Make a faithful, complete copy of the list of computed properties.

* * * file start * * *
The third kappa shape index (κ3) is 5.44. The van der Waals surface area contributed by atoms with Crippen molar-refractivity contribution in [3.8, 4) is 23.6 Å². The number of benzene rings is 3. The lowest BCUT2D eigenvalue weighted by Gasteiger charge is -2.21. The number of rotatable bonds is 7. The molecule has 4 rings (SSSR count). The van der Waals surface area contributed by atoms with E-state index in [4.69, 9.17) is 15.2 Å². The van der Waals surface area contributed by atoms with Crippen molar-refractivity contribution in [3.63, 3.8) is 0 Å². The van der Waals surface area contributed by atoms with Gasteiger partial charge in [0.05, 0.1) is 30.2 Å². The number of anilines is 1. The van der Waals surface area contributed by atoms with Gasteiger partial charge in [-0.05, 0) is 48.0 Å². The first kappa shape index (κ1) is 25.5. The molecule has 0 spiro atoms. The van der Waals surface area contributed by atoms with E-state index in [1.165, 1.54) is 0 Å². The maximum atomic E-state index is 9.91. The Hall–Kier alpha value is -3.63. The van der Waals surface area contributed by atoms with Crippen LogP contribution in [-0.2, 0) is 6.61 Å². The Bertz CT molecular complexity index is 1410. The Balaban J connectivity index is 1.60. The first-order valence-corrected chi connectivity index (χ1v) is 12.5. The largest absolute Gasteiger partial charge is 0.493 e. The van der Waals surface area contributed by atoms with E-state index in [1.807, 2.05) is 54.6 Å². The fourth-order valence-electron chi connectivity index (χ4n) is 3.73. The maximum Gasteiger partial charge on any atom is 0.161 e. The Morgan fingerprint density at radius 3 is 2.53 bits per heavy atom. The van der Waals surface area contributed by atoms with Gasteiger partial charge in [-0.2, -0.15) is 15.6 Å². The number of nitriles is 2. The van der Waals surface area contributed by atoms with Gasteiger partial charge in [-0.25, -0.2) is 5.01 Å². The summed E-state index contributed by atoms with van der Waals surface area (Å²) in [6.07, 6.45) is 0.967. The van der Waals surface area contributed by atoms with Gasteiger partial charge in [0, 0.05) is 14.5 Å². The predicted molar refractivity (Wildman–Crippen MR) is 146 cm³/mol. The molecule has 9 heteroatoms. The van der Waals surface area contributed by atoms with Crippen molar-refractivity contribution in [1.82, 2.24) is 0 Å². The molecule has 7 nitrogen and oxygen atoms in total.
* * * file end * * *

The third kappa shape index (κ3) is 5.44. The van der Waals surface area contributed by atoms with Crippen molar-refractivity contribution in [3.8, 4) is 23.6 Å². The number of benzene rings is 3. The lowest BCUT2D eigenvalue weighted by Gasteiger charge is -2.21. The number of rotatable bonds is 7. The molecule has 4 rings (SSSR count). The van der Waals surface area contributed by atoms with E-state index in [4.69, 9.17) is 15.2 Å². The van der Waals surface area contributed by atoms with Crippen molar-refractivity contribution in [3.63, 3.8) is 0 Å². The van der Waals surface area contributed by atoms with Gasteiger partial charge in [0.05, 0.1) is 30.2 Å². The number of anilines is 1. The van der Waals surface area contributed by atoms with Gasteiger partial charge in [-0.05, 0) is 48.0 Å². The first kappa shape index (κ1) is 25.5. The molecule has 0 spiro atoms. The van der Waals surface area contributed by atoms with E-state index in [1.165, 1.54) is 0 Å². The maximum atomic E-state index is 9.91. The Hall–Kier alpha value is -3.63. The van der Waals surface area contributed by atoms with Crippen LogP contribution in [-0.2, 0) is 6.61 Å². The Bertz CT molecular complexity index is 1410. The Balaban J connectivity index is 1.60. The first-order valence-corrected chi connectivity index (χ1v) is 12.5. The largest absolute Gasteiger partial charge is 0.493 e. The van der Waals surface area contributed by atoms with E-state index in [1.807, 2.05) is 54.6 Å². The fourth-order valence-electron chi connectivity index (χ4n) is 3.73. The maximum Gasteiger partial charge on any atom is 0.161 e. The Morgan fingerprint density at radius 3 is 2.53 bits per heavy atom. The van der Waals surface area contributed by atoms with Gasteiger partial charge in [-0.2, -0.15) is 15.6 Å². The number of nitriles is 2. The van der Waals surface area contributed by atoms with Gasteiger partial charge in [-0.25, -0.2) is 5.01 Å². The summed E-state index contributed by atoms with van der Waals surface area (Å²) in [6.07, 6.45) is 0.967. The van der Waals surface area contributed by atoms with Gasteiger partial charge in [0, 0.05) is 14.5 Å². The predicted molar refractivity (Wildman–Crippen MR) is 146 cm³/mol. The molecule has 9 heteroatoms. The van der Waals surface area contributed by atoms with Crippen molar-refractivity contribution in [1.82, 2.24) is 0 Å². The molecule has 7 nitrogen and oxygen atoms in total.